The astronomy community breathed a huge sigh of relief earlier this week when the Space Telescope Science Institute announced the Hubble Space Telescope’s major computer issues had been fixed. In a grueling month of recovery work, every expert – even retired Hubble engineers and scientists — was brought in for consultation. Their ultimate success is a tribute to the legacy of problem-solving and innovation NASA has been famous for over the years. And now, the telescope is back doing what it was built to do, taking incredible pictures of the cosmos and sending them down to Earth.
Here are the first images since the long-distance repair, two pictures of galaxies. One shows a galaxy with unusual extended spiral arms, and the other is the first high-resolution view of an intriguing pair of colliding galaxies.
Continue reading “Here are the First New Pictures From the Fully Operational Hubble”
Update: Hubble took its first picture since it went into safe mode on June 13th! More info here.
On Sunday, June 13th, the Hubble Space Telescope gave the astronomical community a fright when its payload computer suddenly stopped working. This prompted the main computer to put the telescope and its scientific instruments into safe mode. What followed was many tense weeks as the operations team for the HST tried to figure out what the source of the problem was and come up with a strategy for turning Hubble back on.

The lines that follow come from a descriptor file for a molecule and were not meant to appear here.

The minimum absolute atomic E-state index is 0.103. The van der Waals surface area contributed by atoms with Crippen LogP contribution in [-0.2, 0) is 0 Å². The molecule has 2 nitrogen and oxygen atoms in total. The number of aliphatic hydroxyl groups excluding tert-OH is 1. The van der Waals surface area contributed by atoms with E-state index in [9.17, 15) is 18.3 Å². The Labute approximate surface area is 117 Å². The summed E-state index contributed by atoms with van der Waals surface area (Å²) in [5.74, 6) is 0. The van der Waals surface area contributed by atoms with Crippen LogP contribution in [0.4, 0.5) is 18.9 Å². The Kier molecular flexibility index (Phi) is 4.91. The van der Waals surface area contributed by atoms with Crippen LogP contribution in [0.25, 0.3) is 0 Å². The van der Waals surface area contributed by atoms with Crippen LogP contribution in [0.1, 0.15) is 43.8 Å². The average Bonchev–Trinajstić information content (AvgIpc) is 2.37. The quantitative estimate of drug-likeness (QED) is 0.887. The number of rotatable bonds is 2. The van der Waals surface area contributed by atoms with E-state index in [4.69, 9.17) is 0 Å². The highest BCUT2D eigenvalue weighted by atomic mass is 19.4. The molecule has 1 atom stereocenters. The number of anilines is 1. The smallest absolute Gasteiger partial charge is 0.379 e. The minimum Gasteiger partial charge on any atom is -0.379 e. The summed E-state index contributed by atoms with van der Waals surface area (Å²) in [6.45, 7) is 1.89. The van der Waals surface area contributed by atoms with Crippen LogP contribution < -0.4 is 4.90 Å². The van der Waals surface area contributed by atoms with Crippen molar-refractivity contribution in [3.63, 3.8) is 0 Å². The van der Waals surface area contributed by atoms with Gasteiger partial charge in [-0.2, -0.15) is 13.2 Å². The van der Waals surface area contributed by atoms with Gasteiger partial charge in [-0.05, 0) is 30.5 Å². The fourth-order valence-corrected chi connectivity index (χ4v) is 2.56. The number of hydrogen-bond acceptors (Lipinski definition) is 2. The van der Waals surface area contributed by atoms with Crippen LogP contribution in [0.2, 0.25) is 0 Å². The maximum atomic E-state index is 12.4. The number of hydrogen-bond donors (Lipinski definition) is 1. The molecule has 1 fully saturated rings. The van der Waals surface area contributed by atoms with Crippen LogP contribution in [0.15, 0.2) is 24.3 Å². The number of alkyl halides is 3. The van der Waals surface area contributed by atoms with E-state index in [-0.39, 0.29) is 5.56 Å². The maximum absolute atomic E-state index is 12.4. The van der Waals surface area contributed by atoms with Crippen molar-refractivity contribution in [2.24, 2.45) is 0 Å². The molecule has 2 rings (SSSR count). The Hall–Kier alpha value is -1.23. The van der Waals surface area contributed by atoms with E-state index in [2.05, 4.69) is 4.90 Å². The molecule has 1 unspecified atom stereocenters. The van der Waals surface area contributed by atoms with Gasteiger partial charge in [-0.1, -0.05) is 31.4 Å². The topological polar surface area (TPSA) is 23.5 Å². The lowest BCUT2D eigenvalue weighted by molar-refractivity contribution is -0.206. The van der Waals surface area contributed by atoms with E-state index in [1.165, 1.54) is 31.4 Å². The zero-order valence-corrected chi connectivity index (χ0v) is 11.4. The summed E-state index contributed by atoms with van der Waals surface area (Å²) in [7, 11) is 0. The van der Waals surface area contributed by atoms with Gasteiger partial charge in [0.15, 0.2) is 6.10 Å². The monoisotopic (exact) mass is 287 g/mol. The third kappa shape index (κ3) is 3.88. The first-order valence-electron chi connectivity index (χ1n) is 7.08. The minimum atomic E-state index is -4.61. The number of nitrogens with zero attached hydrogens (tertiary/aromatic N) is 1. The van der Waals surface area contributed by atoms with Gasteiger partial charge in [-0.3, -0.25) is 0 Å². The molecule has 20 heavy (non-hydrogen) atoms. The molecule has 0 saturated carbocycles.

On Friday, July 17th, after more than a month of checking, re-checking, and attempted restarts, the operations team for Hubble identified the root of the problem and restored power to the telescope’s hardware and all of its instruments. Science operations can now resume, and the pioneering space telescope that gave us over thirty years of dedicated astronomy, cosmology, and astrophysics, still has some life in her!
Continue reading “Good News! NASA Announces that they have Fixed Hubble!”
Things are not looking very good for the Hubble Space Telescope right now. On Sunday, June 13th, the telescope’s payload computer suddenly stopped working, prompting the main computer to put the telescope into safe mode. While the telescope itself and its science instruments remain in working order, science operations have been suspended until the operations team can figure out how to get the payload computer back online.
While attempting to restart the computer, the operations team has also tried to trace the issue to specific components in the payload computer and switch to their backup modules. As of June 30th, the team began looking into the Command Unit/Science Data Formatter (CU/SDF) and the Power Control Unit (PCU). Meanwhile, NASA is busy preparing and testing procedures to switch to backup hardware if either of these components are the culprit.